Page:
Think of it like the latest gadget or phone. The hard work is done in development, and then you have a big release day to launch your new product. However, it does not stop there – you need to constantly market your product so that more people become aware of it. This helps you to secure funding for future projects, while also building an audience who can’t wait for your new product. Research is exactly the same: you have done the hard work; now you need to make sure as many people as possible hear about it. This starts when you publish that first paper; now you need to draw attention to your work and build an interested community who can support your efforts.

Consider sci-comm as an impact metric. If your government plan to cut your research funding and there is no public reaction. Or there is generally low interest being taken in your studies from policy makers and stakeholders. Then your current approach to communication is not working and you need to try something different.


How Scientia can help with your sci-comm

It is now widely accepted that broader science communication is a fundamental aspect of a scientist’s career. While many do recognise this, it can be a challenge to do it effectively.

From speaking with thousands of researchers around the globe, we discovered that time was the biggest barrier preventing sci-comm from being a priority. The second was not having a suitable platform for communicating science, and the third was not having the skills to present research to a non-specialist audience.

We have built our offering around the research community and created an end-to-end writing and editorial service, combined with a platform that is free and open for anyone and everyone to access.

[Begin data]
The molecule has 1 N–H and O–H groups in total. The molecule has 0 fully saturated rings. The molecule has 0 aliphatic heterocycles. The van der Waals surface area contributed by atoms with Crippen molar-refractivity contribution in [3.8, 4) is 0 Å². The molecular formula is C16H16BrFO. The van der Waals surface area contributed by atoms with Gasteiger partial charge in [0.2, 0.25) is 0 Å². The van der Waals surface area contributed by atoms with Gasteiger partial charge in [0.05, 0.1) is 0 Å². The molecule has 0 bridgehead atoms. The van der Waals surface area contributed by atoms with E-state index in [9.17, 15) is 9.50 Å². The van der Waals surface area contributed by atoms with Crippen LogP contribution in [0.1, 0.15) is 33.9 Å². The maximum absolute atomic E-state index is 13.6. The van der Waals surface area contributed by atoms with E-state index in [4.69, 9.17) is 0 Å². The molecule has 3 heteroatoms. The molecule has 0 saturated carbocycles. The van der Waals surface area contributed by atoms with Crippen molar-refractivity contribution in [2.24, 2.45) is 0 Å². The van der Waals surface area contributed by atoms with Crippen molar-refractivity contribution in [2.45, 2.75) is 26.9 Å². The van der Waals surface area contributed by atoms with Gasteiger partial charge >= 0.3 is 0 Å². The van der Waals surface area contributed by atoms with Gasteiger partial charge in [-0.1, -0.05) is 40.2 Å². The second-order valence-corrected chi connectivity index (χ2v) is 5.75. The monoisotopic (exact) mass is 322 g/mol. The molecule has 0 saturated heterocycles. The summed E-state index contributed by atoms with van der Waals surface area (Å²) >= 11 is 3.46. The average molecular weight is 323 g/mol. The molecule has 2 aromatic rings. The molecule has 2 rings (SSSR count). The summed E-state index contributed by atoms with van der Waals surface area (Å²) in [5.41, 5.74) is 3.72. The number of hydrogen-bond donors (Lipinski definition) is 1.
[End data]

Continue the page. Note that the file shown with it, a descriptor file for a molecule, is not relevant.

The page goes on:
Not only do we offer a professional communication service to time-poor researchers, but we have created a dissemination service to bring science to the public.

We make science understandable, enjoyable, accessible, and open.

But don’t take our word for it. Hear what some of our clients have to say:

“Just days after publishing I have received numerous comments, compliments and enquiries”

-Dr Paul Robertson Dynamic Object Language Labs Inc

“The write up by Scientia is a real joy to read, and I feel that it actually explains a complex reaction in a very understandable way – to a diverse audience, which I could never do”
– Professor Michael O’Donnell, The Rockefeller University

“Science communication is so important but not always easy for researchers to do, and Scientia made it really simple to accomplish it”
– Dr Jennifer Kay, Massachusetts Institute of Technology

“They were clearly aware of the intrinsic difficulty in writing Scientia articles: remaining faithful to the science – to the research – while at the same time breathing some life into the writing so that it is interesting to people, especially to lay persons but also to scientists outside of the area of specialisation of any given article”
– Professor Gerald Reeck, Kansas State University

“I would recommend publishing with Scientia to my peers because of the combined professional service, quality of the final product, and reaching out to a much broader and diverse audience.”
– Professor H. De Raedt, University of Groningen

“My Research Group and the Departments’ Executive team are very pleased with the final result of our collaboration with Scientia”
– Professor Ulrich Schnyder, University Hospital Zurich